These girls with muscles may inspire more than the muscular men out there.Read article
Powerlifters and bodybuilders are like quarreling brothers. Some differences they can never fully bridge, and yet, for better or worse, they remain closely related. They do many of the same exercises; bodybuilders squat, deadlift, and bench-press, just as powerlifters crank out sets of triceps extensions, barbell rows, and dumbbell flyes for accessory work. A few bodybuilders—most especially Johnnie Jackson, Stan Efferding, and, in his early years, Ronnie Coleman—have combined powerlifting and bodybuilding to great effect. They’ve ended the tiff and used a lower-rep, power-intense approach to bodybuilding to become both stronger and larger.
The idea is that prioritizing strength gains, with the big three lifts, will ensure steady progression in both weight on the bar and muscle on your frame. After all, your body is an adaptive organism that naturally resists the change and stress you place on it in the form of weightlifting. So haplessly lifting weights for a generic rep scheme won’t get you too far. Your body will figure it out and stop growing. But slowly and steadily increasing the load you’re lifting on a weekly basis is a new stressor for your body to adapt to.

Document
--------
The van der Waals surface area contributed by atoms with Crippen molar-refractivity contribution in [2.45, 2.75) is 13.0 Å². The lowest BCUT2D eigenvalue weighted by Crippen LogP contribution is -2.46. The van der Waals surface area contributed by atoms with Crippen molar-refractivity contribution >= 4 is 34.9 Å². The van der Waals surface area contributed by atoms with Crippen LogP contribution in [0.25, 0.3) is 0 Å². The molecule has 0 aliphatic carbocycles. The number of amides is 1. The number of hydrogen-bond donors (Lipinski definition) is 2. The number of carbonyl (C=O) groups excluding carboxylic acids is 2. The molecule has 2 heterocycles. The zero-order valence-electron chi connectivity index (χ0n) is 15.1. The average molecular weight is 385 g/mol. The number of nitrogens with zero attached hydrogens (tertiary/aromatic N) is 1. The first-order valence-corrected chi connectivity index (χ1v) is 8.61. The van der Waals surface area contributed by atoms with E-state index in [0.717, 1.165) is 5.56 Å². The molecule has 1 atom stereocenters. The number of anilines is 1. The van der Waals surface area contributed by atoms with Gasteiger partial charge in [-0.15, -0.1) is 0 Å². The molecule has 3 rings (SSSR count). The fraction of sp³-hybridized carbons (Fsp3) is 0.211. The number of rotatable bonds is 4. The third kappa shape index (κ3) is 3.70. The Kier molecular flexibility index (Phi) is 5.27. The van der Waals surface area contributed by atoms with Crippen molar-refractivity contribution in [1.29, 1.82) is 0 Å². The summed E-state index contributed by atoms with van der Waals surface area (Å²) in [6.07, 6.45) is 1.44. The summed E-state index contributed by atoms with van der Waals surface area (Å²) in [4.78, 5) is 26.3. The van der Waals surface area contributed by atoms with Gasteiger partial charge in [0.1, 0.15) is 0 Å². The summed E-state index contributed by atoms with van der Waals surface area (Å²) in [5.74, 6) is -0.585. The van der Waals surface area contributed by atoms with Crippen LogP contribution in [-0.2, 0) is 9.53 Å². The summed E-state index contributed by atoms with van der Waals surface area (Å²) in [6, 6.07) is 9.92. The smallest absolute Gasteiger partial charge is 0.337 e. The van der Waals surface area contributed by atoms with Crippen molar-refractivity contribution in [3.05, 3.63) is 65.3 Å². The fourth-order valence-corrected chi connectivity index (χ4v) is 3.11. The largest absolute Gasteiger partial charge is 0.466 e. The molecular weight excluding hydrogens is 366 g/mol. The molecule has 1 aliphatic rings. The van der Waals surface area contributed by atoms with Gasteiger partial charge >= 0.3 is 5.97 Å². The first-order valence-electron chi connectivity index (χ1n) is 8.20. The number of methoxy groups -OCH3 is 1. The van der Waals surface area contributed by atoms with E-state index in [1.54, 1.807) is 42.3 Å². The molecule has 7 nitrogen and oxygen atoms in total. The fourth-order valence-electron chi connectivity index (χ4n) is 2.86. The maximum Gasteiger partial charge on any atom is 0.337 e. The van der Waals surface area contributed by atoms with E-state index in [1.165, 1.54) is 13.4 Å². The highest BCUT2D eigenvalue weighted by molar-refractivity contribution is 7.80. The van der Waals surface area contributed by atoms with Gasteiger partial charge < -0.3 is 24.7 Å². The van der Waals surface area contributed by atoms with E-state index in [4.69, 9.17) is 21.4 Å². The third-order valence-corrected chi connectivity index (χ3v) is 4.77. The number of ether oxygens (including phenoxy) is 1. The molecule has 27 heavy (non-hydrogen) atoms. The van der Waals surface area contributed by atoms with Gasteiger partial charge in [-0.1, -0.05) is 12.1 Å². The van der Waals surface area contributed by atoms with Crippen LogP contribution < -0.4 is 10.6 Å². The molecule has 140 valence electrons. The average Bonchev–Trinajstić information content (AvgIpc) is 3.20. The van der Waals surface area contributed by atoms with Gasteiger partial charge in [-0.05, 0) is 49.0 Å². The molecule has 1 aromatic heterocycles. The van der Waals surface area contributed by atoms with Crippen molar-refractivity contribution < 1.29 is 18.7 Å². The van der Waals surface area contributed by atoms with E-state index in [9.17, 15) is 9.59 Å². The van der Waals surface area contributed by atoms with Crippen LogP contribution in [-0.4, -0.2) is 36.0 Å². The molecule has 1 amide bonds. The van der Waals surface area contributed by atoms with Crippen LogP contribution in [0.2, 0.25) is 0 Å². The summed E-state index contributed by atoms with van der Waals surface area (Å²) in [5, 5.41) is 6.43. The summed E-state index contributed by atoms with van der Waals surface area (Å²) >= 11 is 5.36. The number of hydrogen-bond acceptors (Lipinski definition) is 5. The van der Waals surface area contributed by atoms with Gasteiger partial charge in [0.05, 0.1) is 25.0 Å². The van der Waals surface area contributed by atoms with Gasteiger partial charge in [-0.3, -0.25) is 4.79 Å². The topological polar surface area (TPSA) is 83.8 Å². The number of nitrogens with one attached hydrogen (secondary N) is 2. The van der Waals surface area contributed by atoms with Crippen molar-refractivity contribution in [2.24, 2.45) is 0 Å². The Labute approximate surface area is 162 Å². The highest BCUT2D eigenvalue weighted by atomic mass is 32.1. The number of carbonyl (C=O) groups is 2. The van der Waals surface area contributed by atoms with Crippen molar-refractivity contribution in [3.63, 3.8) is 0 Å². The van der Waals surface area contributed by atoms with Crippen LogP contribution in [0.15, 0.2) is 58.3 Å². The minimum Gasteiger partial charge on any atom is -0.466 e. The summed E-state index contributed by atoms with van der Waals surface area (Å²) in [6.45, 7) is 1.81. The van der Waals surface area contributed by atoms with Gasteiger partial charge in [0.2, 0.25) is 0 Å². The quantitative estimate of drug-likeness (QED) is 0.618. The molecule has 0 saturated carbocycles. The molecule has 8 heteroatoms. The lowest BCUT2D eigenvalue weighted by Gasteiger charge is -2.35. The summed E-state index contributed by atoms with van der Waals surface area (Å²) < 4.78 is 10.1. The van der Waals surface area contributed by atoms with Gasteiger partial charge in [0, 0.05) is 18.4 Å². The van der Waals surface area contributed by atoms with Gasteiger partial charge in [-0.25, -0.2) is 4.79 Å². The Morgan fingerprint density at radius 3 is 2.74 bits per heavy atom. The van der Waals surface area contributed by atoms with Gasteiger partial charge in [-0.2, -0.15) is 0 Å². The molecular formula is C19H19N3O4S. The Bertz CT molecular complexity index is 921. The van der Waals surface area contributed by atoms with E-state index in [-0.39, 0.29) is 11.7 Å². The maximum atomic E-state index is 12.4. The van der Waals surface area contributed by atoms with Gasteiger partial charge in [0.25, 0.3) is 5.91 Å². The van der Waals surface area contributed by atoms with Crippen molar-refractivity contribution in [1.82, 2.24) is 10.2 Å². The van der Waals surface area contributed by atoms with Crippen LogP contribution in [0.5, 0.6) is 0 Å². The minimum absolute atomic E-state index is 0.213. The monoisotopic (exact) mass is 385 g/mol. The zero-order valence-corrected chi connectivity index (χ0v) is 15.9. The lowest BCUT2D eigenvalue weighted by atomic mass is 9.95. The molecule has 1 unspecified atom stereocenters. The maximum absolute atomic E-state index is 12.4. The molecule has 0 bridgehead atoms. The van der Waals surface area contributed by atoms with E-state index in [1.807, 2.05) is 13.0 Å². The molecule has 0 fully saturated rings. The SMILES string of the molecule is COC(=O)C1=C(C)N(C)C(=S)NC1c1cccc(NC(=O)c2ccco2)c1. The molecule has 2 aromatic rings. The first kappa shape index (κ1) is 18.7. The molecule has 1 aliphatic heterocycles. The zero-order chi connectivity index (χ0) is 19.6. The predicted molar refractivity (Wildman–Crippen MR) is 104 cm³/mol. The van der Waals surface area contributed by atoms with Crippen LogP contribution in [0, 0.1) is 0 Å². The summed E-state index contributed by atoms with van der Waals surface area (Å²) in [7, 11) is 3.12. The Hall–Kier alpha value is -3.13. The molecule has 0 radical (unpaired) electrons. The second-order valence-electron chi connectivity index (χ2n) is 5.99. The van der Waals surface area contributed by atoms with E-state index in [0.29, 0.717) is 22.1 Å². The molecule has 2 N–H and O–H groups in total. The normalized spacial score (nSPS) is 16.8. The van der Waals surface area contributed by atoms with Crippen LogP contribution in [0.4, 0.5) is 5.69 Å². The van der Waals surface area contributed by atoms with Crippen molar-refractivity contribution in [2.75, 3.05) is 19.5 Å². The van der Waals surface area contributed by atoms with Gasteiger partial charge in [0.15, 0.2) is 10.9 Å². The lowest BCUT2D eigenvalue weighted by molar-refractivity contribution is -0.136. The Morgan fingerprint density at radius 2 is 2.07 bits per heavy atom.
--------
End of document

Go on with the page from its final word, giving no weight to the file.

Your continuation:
In addition to focusing on the three power lifts, the other thing that distinguishes power bodybuilding is its emphasis on heavy sets of relatively low reps. Most sets should be in the six- to eight-rep range. Strength is the goal, not the pump, so skip techniques like dropsets and supersets. Instead, rely on forced reps or controlled cheating to eke out another rep or two. Watch power bodybuilders Branch Warren and Jackson charge through a brutal session, and you’ll quickly understand that—on exercises like pulldowns, dumbbell laterals, and EZ-bar curls—they’d rather loosen their form to keep a set going than stay strict and miss out on that extra rep. After all, it’s those extra reps over the course of a workout that are crucial to growth.
As for accessory work, multi-joint exercises will recruit more overall muscle and trigger a greater release of testosterone—the key hormone involved in the muscle recovery process. So use those. And if you’re still not convinced, ask yourself: When’s the last time you saw a small guy deadlift and squat 500-plus lbs? That’s what we thought.